3. Gary Mooney says:

    Monica, I agree with your first point as to why a full at-large system is a terrible idea, in addition to my point about the very high cost of an election campaign.

    Regarding your second point, you give no consideration to sprit of the law vs the letter of the law. You’re relying solely on the fact that 50% of the electors need to vote, when in fact this rarely happens in civic elections, Which then effectively renders ANY referendum useless. The fact is that, of those who voted, 80% wanted a review of the size of Council. It is unconscionable to ignore such a large majority of voters.

    If Council proceeds with any review and makes a decision, it is likely that there will be an OMB appeal. Although the appellants may not have a lawyer, Council will spend $100k (about $90K more than necessary) to defend its position. A good reason why the OMB should be abolished.

  4. Mark says:

    Forget the question, I understand the formula now. So Bloomfield has one councillor for 2.13% of the population as compared to Hiller who has one councillor for 8.86 % of the population.

    If Hillier grows by 69 persons and Wellington grows by 463 which isn’t inconceivable we can add 2 more councillors to the horseshoe and have 18 bodies sitting there.

    There just has to be a better way than having this number of politicians for such a small County. Abolish the wards and go with 4 districts of comparable population, 2 councillors per district. This provides local representation with a reasonable population of 6,862 per two councillors.

    There is my consult work and forget the fee! And take the savings from current council expenditures and put it on the $30,000,000 s..t plant debt!

  5. Doris Lane says:

    Elimate Bloomfield and put South Marysburgh and Athol together and then Have one councillor for each of the remaining wards. .The referendum vote lost by such a small amount that one would wonder why that should be an issue.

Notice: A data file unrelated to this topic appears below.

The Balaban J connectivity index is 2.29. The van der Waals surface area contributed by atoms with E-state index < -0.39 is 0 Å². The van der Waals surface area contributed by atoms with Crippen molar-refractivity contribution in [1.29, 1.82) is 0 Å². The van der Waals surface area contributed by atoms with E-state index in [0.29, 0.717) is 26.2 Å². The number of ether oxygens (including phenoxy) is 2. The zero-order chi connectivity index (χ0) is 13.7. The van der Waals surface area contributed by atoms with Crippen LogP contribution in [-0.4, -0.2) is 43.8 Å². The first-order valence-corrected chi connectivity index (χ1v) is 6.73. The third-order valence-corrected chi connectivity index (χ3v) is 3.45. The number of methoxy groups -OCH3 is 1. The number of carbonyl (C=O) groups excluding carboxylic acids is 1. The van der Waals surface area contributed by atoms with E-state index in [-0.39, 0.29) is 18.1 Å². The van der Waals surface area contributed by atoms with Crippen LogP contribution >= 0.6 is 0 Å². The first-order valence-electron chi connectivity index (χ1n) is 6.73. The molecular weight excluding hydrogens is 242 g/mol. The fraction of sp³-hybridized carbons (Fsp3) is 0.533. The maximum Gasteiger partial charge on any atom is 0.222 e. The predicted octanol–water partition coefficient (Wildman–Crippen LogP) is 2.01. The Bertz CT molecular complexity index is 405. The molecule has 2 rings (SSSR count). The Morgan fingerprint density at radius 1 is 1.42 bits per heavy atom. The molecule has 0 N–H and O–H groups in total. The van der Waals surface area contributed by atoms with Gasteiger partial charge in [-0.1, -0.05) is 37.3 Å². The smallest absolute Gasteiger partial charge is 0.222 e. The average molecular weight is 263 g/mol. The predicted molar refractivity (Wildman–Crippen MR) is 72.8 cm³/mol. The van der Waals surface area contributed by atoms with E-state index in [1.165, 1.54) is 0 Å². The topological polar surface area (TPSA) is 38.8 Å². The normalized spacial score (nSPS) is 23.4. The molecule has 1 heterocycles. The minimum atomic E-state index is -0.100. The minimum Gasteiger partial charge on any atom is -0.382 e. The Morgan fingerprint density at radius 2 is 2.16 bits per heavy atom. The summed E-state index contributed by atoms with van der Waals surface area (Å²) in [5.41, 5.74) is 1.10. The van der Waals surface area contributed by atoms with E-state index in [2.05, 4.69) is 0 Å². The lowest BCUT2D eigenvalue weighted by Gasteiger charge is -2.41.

It looks as if the County will never be a good place to live. Too expensive in every way. ANd with the lose of our hospital no one will want to come here

  6. Mark says:

    The biggest issue is that we moved to a one tier government but as a soother we maintained 10 wards to simulate historical township boundaries. Now we have a severely flawed system of over representation as in the case of Bloomfield with one councillor representing 584 voters.

    Could someone please explain purely for clarity how Amelisburgh has 3 councillors based upon the formula of 1 councillor and one extra per 2500 people with an eligble voter number of 6,327.

  7. Monica Alyea says:

    So say we have a Council of 8 voted at-large recommended by an unnecessary consultant (I am so with Wolf on this!) Eight (8) of the candidates running in an at-large municipal election could live in Ameliasburgh. With the largest population,those voters could conceivably put in those 8 to represent the whole County. They could be great folks but do/can they really have eyes and ears on the situations elsewhere in the County. Our really rural areas could be at risk for under representation.

    The referendum in the last election did NOT achieve the required legislated results to have this action happening during this Council’s term. Why hold a democratic referendum with its associated costs and then ignore the results? I cannot help but think of other countries of the world where elections are merely a pretence of democracy – it’s about the “right tribe” having the power however it needs to get it.

    With a decade experience on PEC Council since amalgamation, I think the size and representation with the current structure serves us well given our geography, history and rural/urban mix. We don’t have to be compared to anyone else. The question is ” Does this model serve County citizens well?”

    Secondly,the loss of so many community input advisory committees is another erosion of democracy. In my experience, I know that those were a lot of the work of Councillors. So without that work, does a Councillor need a stipend of $18,000 with a third of that legislated tax-exempt.

    As former Mayor Jim Taylor has noted ” No one ever said democracy was efficient.” But would you want another form of government? I sense we are starting to get that federally and provincially. The municipal level of government can be democracy at its best. It requires our protection, not further erosion at this time. We used to have 50 plus Councillors before amalgamation that were paid a whole lot less, were highly committed to their community for the most part and were highly aware that every tax dollar had to be achieving citizen benefit. History is a good thing to re-visit.